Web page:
Now despite the film’s flaws that follow the basic structure and formula of the Hollywood biopic, the film also feels quite pedestrian on a visual and conceptual level. While director Liesl Tommy’s background consists mostly of Broadway and some Television, the film actually isn’t completely visually flat. There are times she merges different aesthetics and film stocks for different periods and TV appearances that give the film a more vivid feeling. However, the film doesn’t quite hold strong visual grandeur or conceptual moments that would have matched the first-rate performances by Jennifer Hudson and Marlon Wayans, who both deliver vigorous performances that certainly deserve some Academy Award consideration as the year goes on. Hudson’s performance not only deserves praise for the signing talent display that certainly feels authentic, she dives deeply into Aretha’s wounded soul and is able to deliver a performance that is both charismatic and vulnerable. Hudson also brings a lot of affliction to the role as she struggles to discover the artist who she wants to be. It’s a very expressive performance on every level, both emotionally and soulfully. Hudson delivers a detectable performance that grazes out all the pre-conceited folklore perceptions of Aretha being a one-dimensional iconic saint.
As noted, Respect is a routine biopic that follows the structure to the tee. We even get the inevitable faint and breakdown, and once we get to the late 70s and early 80s we know there is gloom on the horizon. All biopics are always about struggling artists overcoming adversity, but writer Wilson deserves credit for taking her time to develop Aretha’s story. Unlike many biopics, Aretha never feels rushed, and when Aretha finally writes, composes, and renditions the song of “Respect” you feel relieved due to just how many failures that came before. This is contrary to Bohemian Rhapsody that felt very hurried and scattered where you never felt the artistic struggles. Not many mainstream films show the amount of waiting and persistence artists must endure before they make a splash, Respect does observe this aspect quite well.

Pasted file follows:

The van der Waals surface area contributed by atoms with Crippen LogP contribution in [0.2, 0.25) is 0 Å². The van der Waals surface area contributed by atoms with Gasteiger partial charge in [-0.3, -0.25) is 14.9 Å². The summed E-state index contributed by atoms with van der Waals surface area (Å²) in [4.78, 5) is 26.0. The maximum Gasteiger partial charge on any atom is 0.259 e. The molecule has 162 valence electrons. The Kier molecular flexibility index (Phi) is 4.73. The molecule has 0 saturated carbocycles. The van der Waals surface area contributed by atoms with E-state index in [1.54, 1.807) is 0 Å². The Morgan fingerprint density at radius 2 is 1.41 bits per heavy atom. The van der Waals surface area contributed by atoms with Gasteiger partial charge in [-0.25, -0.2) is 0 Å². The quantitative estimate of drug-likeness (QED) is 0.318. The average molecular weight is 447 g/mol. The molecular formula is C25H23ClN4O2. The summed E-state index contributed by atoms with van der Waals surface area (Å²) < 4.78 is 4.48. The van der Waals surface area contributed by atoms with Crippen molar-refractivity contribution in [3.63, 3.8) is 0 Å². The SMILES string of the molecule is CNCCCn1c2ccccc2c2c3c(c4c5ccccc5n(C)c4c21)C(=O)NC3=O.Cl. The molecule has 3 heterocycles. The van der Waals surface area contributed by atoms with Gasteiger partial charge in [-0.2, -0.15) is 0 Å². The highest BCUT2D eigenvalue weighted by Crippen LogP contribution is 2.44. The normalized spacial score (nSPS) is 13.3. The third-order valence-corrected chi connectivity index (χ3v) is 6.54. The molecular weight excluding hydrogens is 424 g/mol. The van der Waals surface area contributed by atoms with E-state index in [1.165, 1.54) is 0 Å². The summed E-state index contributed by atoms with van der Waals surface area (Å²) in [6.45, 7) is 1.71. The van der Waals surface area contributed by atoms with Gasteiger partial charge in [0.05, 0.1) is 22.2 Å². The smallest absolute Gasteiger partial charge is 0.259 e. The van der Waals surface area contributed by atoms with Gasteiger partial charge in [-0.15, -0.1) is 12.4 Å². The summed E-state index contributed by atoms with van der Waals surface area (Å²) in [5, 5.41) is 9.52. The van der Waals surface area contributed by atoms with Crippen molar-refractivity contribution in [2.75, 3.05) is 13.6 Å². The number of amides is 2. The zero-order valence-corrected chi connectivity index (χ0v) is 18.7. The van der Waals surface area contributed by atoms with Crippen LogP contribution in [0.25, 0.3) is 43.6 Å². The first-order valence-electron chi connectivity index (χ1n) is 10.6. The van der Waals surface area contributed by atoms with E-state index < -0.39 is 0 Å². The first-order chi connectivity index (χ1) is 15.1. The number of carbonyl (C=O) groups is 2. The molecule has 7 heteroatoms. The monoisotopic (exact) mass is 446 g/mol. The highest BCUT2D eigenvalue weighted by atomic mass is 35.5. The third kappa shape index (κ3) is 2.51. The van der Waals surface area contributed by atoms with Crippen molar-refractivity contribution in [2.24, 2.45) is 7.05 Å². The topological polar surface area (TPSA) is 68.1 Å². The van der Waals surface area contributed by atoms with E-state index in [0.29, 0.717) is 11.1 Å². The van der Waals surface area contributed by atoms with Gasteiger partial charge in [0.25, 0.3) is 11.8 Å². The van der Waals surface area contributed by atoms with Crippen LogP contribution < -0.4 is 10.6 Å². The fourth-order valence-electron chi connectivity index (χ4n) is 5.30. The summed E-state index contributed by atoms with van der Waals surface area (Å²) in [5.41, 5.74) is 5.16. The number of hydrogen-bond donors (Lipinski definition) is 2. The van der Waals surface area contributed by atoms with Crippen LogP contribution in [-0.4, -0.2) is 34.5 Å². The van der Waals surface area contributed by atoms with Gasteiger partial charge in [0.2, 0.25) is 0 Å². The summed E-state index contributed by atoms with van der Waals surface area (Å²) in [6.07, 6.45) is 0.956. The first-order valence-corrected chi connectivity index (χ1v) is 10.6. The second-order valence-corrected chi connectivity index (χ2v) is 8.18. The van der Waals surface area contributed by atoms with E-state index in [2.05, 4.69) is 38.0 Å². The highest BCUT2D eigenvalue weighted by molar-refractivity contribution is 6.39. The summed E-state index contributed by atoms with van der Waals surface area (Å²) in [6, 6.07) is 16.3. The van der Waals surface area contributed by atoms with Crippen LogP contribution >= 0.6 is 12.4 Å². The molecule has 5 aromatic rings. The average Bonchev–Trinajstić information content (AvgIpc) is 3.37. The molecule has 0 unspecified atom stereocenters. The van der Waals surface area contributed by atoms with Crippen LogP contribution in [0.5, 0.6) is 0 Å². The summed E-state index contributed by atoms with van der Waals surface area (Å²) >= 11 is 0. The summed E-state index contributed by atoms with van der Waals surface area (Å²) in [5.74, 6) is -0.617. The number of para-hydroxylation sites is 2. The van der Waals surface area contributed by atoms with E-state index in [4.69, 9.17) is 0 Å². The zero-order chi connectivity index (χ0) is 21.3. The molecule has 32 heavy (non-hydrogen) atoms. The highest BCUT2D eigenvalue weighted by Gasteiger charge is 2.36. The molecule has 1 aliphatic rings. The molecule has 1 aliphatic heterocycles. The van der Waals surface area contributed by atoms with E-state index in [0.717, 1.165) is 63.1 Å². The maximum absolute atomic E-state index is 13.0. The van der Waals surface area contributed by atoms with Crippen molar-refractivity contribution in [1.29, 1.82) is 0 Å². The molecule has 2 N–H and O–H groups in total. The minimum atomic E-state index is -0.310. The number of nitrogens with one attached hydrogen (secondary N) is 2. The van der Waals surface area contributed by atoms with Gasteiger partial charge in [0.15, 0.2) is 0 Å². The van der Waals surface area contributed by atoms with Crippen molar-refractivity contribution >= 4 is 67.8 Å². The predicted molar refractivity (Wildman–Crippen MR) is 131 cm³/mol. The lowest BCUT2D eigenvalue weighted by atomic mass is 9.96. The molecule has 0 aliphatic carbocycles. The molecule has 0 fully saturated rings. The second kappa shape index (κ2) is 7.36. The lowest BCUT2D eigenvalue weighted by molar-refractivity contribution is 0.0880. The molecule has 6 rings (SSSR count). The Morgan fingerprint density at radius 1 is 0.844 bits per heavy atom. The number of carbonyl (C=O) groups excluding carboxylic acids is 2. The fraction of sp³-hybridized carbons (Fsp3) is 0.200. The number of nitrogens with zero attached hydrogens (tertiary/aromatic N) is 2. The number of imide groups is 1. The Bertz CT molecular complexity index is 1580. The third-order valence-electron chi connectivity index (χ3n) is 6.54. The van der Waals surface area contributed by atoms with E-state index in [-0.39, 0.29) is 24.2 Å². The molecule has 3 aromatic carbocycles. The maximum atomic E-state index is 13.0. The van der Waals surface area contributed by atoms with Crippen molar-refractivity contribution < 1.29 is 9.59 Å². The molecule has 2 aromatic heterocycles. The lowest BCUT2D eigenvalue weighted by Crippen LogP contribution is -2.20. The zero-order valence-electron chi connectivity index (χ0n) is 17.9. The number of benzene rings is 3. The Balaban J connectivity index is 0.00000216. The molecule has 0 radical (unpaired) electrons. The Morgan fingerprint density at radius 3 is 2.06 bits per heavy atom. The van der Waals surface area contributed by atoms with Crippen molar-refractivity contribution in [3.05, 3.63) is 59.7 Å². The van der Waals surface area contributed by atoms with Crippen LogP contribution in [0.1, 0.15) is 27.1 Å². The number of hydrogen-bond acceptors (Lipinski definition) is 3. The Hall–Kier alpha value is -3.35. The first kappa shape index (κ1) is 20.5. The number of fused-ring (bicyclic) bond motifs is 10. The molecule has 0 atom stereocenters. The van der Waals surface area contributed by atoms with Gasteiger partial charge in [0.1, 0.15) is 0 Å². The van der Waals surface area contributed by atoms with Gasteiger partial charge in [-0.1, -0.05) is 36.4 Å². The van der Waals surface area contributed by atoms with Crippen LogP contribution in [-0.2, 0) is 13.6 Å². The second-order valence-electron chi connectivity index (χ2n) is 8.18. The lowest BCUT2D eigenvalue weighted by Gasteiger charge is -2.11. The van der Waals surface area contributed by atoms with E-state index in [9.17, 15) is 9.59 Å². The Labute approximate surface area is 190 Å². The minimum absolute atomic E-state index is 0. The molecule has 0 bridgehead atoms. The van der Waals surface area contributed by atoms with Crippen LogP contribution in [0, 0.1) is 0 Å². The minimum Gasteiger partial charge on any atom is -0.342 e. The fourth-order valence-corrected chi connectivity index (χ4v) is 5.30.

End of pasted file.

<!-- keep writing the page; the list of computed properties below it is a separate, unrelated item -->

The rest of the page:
However, the film does feel unfocused and uneven on many levels. We see Aretha’s friendship with Martin Luther King (Gilbert Glenn Brown) which King wants Franklin to get more active in the civil rights movement, but once King is assassinated, we get some stances from Franklin on her persistence with civil rights and her support of Angela Davis. But it’s never really focused again, and even her child abuse isn’t discussed much, and is often hinted as just being “Demons” along with her hardships once Franklin has emotional breakdowns. Even Franklin’s battle with alcoholism comes off more as a snip in the movie that doesn’t dive as deep as it could have.
Despite these quibbles, it’s the performances that truly anchor the film from being a melodramatic mess. After her triumphant debut in Dreamgirls that led to her winning the Best Supporting Actress Oscar, in a film which was also about 60s R & B that allowed her to showcase her acting and singing talents, Jennifer Hudson is pitch-perfect as Aretha, she once again delivers a splendid performance that should put her in the Oscar race depending how the rest of the competition goes. Every biopic cliché is to be found, but there are many engaging moments that make up the majority of the movie, especially the scenes of Aretha collaborating and mixing her songs in a studio in Alabama with her producer Jerry Wexler (Marc Maron). The banter between Franklin and Jerry are quite comical and witty.
At two and a half hours, Respect may be too long and at unfocused, but, as a musical portrait, it does play wonderful tribute to a woman who triumphed over her hardships by never giving up, and by combating the controlling forces of the men standing in her way in becoming the artist she wants to be. The film also chronicles how Franklin went back to her roots of her Christian faith to fight her battles of alcoholism by wanting to create a gospel album that featured Amazing Grace–also see the 2018 documentary Amazing Grace which is also about Aretha Franklin. In short, the film is worth seeing, but it could have been stronger on a visual and writing level. It’s certainly a film audiences will connect with because biopics are often adored by mainstream audiences. But even as Respect wraps up, it’s hard to fully forgive the flaws and missteps.